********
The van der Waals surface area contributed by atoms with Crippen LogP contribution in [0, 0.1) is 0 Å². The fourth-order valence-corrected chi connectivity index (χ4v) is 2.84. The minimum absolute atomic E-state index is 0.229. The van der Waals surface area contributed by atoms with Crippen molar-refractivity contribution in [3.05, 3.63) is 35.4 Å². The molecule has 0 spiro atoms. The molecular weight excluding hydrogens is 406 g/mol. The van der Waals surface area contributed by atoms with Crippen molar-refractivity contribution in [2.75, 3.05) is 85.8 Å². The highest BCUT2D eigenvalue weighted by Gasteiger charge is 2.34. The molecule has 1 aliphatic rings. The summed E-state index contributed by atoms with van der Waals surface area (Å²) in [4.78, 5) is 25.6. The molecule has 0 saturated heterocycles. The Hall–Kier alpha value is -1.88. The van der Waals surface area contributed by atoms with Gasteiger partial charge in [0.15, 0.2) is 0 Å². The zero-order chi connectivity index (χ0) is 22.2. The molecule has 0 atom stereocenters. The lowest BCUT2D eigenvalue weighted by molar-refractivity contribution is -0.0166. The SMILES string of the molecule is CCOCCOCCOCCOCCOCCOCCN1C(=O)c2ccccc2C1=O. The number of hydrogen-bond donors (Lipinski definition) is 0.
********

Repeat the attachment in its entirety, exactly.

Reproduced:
The van der Waals surface area contributed by atoms with Crippen LogP contribution in [0, 0.1) is 0 Å². The fourth-order valence-corrected chi connectivity index (χ4v) is 2.84. The minimum absolute atomic E-state index is 0.229. The van der Waals surface area contributed by atoms with Crippen molar-refractivity contribution in [3.05, 3.63) is 35.4 Å². The molecule has 0 spiro atoms. The molecular weight excluding hydrogens is 406 g/mol. The van der Waals surface area contributed by atoms with Crippen molar-refractivity contribution in [2.75, 3.05) is 85.8 Å². The highest BCUT2D eigenvalue weighted by Gasteiger charge is 2.34. The molecule has 1 aliphatic rings. The summed E-state index contributed by atoms with van der Waals surface area (Å²) in [4.78, 5) is 25.6. The molecule has 0 saturated heterocycles. The Hall–Kier alpha value is -1.88. The van der Waals surface area contributed by atoms with Gasteiger partial charge in [0.15, 0.2) is 0 Å². The zero-order chi connectivity index (χ0) is 22.2. The molecule has 0 atom stereocenters. The lowest BCUT2D eigenvalue weighted by molar-refractivity contribution is -0.0166. The SMILES string of the molecule is CCOCCOCCOCCOCCOCCOCCN1C(=O)c2ccccc2C1=O. The number of hydrogen-bond donors (Lipinski definition) is 0.